DALLAS — Following additional mass cancellations to its flight schedule, Southwest Airlines released an updated statement on Tuesday to detail its plans for addressing its ongoing issues.
The airline's new statement is an almost word-for-word match with its previous public statement from Monday, offering "heartfelt apologies" and promises to keep "safety at the forefront."
The new release, however, includes two notable additions. First, it announces that the airline has "made the decision to continue operating a reduced schedule by flying roughly one third of our schedule for the next several days."
It also says Southwest is "working to reach Customers whose travel plans will change to offer specific information and available options" about those changes in a new section of its website found at southwest.com/traveldisruption/.
Later on Tuesday, Southwest CEO Bob Jordan also released a video statement addressing the situation.
In the almost three-minute clip, Jordan -- who took over the top role at Southwest from the airline's longtime CEO Gary Kelly following his retirement in February -- apologized to both the public and his employees, and promised that his team is "doing everything we can to return to a normal operation."
While blaming the winter weather and his airline's "complex" network, Jordan said his company has "some real work to do in making this right" and vowed that his team would "double down on our already existing plans to upgrade systems for these extreme circumstances so that we never again face what's happening right now."
Other noteworthy statements relating to the cancellation -- albeit from outside of the company itself -- were also issued on Tuesday.
Speaking to ABC News, Southwest Airlines Pilots Association President Casey Murray slammed the cancellation fiasco.
"It's been catastrophic," Murray said. "It's been a failure at every level at Southwest. Our pilots, our front line employees have worked under enormous stress to try to get our passengers from A to B, but we were dealt a really bad hand as far as Southwest is concerned. I mean, our processes, our I.T., our infrastructure just wasn't there to support the operation. And, unfortunately, our customers are bearing the brunt of it."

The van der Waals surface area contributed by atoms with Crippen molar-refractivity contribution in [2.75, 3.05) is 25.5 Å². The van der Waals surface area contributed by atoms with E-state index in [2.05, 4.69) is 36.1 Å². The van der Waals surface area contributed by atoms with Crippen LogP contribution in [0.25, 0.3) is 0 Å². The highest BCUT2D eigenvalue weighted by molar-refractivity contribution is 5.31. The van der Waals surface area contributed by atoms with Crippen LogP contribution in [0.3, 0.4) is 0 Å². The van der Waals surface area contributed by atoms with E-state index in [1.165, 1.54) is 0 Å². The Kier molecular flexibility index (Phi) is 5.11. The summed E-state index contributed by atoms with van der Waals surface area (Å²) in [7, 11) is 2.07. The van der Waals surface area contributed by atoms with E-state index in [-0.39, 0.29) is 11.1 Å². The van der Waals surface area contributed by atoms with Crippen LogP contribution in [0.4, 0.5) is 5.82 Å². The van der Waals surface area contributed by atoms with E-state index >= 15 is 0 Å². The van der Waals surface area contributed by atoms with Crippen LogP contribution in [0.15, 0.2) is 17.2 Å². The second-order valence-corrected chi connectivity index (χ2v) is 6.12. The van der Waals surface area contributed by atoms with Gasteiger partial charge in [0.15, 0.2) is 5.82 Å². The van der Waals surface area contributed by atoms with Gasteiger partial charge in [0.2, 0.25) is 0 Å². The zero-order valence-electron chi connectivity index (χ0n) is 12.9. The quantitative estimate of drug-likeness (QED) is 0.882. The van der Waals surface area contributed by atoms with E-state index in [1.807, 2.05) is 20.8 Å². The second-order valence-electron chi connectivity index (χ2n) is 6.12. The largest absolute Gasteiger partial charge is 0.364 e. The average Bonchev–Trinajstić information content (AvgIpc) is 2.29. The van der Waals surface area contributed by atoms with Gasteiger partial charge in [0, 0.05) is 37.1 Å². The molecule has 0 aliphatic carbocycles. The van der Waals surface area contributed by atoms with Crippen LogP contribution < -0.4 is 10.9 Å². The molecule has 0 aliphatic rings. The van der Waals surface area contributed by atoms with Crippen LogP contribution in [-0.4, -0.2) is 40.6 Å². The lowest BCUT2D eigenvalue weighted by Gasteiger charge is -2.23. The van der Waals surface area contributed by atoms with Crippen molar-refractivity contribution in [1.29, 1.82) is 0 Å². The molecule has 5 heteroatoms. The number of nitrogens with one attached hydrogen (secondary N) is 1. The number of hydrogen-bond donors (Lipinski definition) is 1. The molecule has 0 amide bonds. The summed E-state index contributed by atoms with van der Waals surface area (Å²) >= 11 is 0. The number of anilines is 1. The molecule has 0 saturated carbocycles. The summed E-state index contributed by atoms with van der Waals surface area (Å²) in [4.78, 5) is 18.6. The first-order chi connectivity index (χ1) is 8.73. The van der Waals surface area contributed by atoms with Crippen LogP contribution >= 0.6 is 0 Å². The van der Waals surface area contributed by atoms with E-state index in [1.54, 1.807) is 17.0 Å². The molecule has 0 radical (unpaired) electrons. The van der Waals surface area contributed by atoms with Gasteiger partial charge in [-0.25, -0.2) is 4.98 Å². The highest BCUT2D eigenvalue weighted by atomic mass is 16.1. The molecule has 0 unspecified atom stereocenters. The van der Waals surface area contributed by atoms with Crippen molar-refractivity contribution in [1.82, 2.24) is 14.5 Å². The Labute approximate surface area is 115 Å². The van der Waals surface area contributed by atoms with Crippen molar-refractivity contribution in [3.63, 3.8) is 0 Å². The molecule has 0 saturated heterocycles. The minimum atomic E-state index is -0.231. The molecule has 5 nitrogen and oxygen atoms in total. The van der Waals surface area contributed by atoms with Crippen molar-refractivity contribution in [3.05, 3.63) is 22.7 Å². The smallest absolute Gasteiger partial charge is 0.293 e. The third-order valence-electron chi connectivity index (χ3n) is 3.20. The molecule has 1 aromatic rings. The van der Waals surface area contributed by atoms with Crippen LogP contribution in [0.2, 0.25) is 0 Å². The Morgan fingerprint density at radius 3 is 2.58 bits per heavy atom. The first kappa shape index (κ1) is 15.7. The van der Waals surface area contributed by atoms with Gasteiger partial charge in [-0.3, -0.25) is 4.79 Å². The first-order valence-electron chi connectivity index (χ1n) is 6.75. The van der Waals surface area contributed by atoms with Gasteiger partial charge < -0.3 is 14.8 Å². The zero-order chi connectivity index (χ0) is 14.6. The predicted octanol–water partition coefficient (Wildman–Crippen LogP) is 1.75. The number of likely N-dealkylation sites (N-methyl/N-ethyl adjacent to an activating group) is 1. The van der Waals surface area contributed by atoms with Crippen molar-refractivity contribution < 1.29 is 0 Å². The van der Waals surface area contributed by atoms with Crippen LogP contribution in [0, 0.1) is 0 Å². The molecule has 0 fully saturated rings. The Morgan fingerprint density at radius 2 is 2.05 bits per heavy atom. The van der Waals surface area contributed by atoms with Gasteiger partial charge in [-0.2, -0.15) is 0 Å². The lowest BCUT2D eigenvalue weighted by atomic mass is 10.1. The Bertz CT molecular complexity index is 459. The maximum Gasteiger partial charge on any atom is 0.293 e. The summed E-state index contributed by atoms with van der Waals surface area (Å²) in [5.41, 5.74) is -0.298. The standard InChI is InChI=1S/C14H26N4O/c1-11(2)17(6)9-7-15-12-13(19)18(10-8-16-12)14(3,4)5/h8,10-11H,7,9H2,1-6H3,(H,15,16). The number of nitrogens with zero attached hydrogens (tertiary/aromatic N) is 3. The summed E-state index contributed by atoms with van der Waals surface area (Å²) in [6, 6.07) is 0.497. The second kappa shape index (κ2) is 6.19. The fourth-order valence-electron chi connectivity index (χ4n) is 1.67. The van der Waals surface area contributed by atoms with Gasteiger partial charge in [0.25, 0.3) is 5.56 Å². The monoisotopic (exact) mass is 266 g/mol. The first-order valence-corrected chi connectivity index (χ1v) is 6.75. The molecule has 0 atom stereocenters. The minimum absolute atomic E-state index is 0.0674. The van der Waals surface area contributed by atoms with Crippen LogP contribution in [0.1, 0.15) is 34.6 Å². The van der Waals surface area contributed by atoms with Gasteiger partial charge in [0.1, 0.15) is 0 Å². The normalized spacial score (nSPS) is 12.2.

Added Murray: "We have pilots, we have flight attendants, who don't have hotels, who they truly just don't know where they are. We have our ramp agents trying to load bags, but there wasn't a preparation done to make sure that the loaders, the fueling trucks were prepared, the de-ice equipment was prepared. It is simply a failure of Southwest management."
On Tuesday at Dallas Love Field, at least one Southwest Airlines pilot could be seen helping to load luggage onto one of the flew flights set to take off for the day.
Meanwhile, U.S. Congressman Colin Allred (D-Texas), whose North Texas district (Texas' 32nd) covers parts of North Texas (but not Southwest's hub of Dallas Love Field), released a statement of his own in his capacity as a member of the House Transportation and Infrastructure Committee.
"North Texas is the proud home to Southwest Airlines and many of its hardworking employees, but the catastrophic collapse of their flight schedule has impacted thousands of customers, leaving many families stranded over the holidays," Allred's statement read. "This is unacceptable and given the federal support they received, the public deserves answers. As a member of the Aviation Subcommittee on the Transportation and Infrastructure Committee, my staff and I are monitoring the situation closely, speaking with stakeholders and will provide more information when appropriate.”
In 2020, Southwest Airlines accepted more than $3 billion in government grants and loans to help cover payroll and ensure that it wouldn't face staffing issues throughout the pandemic and as the airline worked to recover from the losses suffered during COVID-related shutdowns.
On Monday, the U.S. Department of Transportation tweeted that it was "concerned by Southwest’s unacceptable rate of cancellations and delays" and the "reports of lack of prompt customer service," promising to "examine whether cancellations were controllable and if Southwest is complying with its customer service plan."
In a statement to ABC News, United States Secretary of Transportation Pete Buttigieg also criticized Southwest's handling of the situation.
"In my judgment, this has crossed the line into something that is not just a weather delay, but something that the airline is responsible for, which means that they need to meet customer service commitments that they made to us earlier this year when we were pushing for the airlines to enhance their level of customer service in the wake of all of the disruptions that we saw in the early summer holidays," Buttigieg said. "Bottom line is, this is just not an acceptable level of service. They need to fix it."
The Department of Transportation now recommends passengers file formal complaints with the department if needed. That's something Kati Hanni's done before.
She and her family were among those stranded on tarmacs for hours in late 2006 without food, water or usable toilets. She later founded an organization, Flyers Rights, which went on to successfully advocate for legislative change.
She told WFAA that all Southwest passengers should do what she did: file complaints with the DOT, write to representatives in Congress and call the news.
"People need to understand they do have rights, but they need to be in action!" she told WFAA.
"We personally, are accountable," she added.
"If we do something wrong as human beings, we’re accountable in life. How is it that the major airlines can get away with this kind of things, damaging human beings? It's unconscionable."